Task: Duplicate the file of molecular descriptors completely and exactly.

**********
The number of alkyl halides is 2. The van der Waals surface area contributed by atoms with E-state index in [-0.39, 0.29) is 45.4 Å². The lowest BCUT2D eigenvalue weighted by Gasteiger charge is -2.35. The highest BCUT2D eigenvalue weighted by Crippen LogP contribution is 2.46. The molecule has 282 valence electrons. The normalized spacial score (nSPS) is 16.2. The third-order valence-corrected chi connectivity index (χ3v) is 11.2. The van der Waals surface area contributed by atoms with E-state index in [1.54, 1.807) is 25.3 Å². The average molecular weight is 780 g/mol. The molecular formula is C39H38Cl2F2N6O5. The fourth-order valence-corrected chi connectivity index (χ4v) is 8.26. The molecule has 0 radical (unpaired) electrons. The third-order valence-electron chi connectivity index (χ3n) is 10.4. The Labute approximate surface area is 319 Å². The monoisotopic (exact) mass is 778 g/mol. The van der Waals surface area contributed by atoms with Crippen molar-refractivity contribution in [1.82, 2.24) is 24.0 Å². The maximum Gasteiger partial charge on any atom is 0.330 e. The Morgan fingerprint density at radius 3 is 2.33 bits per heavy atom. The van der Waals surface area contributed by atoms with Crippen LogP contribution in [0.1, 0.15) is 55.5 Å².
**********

The number of alkyl halides is 2. The van der Waals surface area contributed by atoms with E-state index in [-0.39, 0.29) is 45.4 Å². The lowest BCUT2D eigenvalue weighted by Gasteiger charge is -2.35. The highest BCUT2D eigenvalue weighted by Crippen LogP contribution is 2.46. The molecule has 282 valence electrons. The normalized spacial score (nSPS) is 16.2. The third-order valence-corrected chi connectivity index (χ3v) is 11.2. The van der Waals surface area contributed by atoms with E-state index in [1.54, 1.807) is 25.3 Å². The average molecular weight is 780 g/mol. The molecular formula is C39H38Cl2F2N6O5. The fourth-order valence-corrected chi connectivity index (χ4v) is 8.26. The molecule has 0 radical (unpaired) electrons. The third-order valence-electron chi connectivity index (χ3n) is 10.4. The Labute approximate surface area is 319 Å². The monoisotopic (exact) mass is 778 g/mol. The van der Waals surface area contributed by atoms with Crippen molar-refractivity contribution in [1.82, 2.24) is 24.0 Å². The maximum Gasteiger partial charge on any atom is 0.330 e. The Morgan fingerprint density at radius 3 is 2.33 bits per heavy atom. The van der Waals surface area contributed by atoms with Crippen LogP contribution in [0.1, 0.15) is 55.5 Å².